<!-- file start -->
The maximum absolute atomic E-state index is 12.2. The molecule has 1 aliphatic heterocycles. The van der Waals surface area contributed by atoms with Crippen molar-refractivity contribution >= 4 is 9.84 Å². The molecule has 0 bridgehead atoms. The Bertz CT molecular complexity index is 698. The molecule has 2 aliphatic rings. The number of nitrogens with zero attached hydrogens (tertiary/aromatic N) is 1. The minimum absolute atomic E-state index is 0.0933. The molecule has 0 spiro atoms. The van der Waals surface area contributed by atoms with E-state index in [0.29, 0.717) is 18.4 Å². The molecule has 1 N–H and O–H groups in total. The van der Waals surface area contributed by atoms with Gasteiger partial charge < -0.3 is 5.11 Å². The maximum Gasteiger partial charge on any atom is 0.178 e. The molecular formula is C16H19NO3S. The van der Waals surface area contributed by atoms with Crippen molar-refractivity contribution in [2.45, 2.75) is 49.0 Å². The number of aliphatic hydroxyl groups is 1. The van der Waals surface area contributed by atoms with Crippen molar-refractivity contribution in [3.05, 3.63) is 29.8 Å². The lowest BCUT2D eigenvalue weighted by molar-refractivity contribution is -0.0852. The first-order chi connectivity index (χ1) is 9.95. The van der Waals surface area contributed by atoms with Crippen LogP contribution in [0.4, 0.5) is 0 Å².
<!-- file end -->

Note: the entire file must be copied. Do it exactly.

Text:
The maximum absolute atomic E-state index is 12.2. The molecule has 1 aliphatic heterocycles. The van der Waals surface area contributed by atoms with Crippen molar-refractivity contribution >= 4 is 9.84 Å². The molecule has 0 bridgehead atoms. The Bertz CT molecular complexity index is 698. The molecule has 2 aliphatic rings. The number of nitrogens with zero attached hydrogens (tertiary/aromatic N) is 1. The minimum absolute atomic E-state index is 0.0933. The molecule has 0 spiro atoms. The van der Waals surface area contributed by atoms with E-state index in [0.29, 0.717) is 18.4 Å². The molecule has 1 N–H and O–H groups in total. The van der Waals surface area contributed by atoms with Gasteiger partial charge < -0.3 is 5.11 Å². The maximum Gasteiger partial charge on any atom is 0.178 e. The molecular formula is C16H19NO3S. The van der Waals surface area contributed by atoms with Crippen molar-refractivity contribution in [2.45, 2.75) is 49.0 Å². The number of aliphatic hydroxyl groups is 1. The van der Waals surface area contributed by atoms with Crippen molar-refractivity contribution in [3.05, 3.63) is 29.8 Å². The lowest BCUT2D eigenvalue weighted by molar-refractivity contribution is -0.0852. The first-order chi connectivity index (χ1) is 9.95. The van der Waals surface area contributed by atoms with Crippen LogP contribution in [0.4, 0.5) is 0 Å².